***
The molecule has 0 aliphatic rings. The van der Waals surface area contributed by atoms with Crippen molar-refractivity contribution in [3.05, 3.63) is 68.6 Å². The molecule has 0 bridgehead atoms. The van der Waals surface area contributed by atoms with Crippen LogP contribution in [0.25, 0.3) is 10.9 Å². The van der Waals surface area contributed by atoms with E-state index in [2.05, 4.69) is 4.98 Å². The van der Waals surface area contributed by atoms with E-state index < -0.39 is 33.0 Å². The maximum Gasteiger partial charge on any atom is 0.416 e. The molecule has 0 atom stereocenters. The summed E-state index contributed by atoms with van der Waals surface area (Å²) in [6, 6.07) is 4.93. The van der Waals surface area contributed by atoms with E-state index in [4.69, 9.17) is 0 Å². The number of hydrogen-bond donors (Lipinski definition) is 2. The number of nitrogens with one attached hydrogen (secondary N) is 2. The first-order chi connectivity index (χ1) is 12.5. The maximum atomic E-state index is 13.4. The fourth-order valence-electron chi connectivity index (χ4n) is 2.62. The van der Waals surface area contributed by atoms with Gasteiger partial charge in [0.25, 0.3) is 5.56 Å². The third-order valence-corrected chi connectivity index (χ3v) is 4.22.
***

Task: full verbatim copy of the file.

The molecule has 0 aliphatic rings. The van der Waals surface area contributed by atoms with Crippen molar-refractivity contribution in [3.05, 3.63) is 68.6 Å². The molecule has 0 bridgehead atoms. The van der Waals surface area contributed by atoms with Crippen LogP contribution in [0.25, 0.3) is 10.9 Å². The van der Waals surface area contributed by atoms with E-state index in [2.05, 4.69) is 4.98 Å². The van der Waals surface area contributed by atoms with E-state index < -0.39 is 33.0 Å². The maximum Gasteiger partial charge on any atom is 0.416 e. The molecule has 0 atom stereocenters. The summed E-state index contributed by atoms with van der Waals surface area (Å²) in [6, 6.07) is 4.93. The van der Waals surface area contributed by atoms with E-state index in [4.69, 9.17) is 0 Å². The number of hydrogen-bond donors (Lipinski definition) is 2. The number of nitrogens with one attached hydrogen (secondary N) is 2. The first-order chi connectivity index (χ1) is 12.5. The maximum atomic E-state index is 13.4. The fourth-order valence-electron chi connectivity index (χ4n) is 2.62. The van der Waals surface area contributed by atoms with Gasteiger partial charge in [0.25, 0.3) is 5.56 Å². The third-order valence-corrected chi connectivity index (χ3v) is 4.22.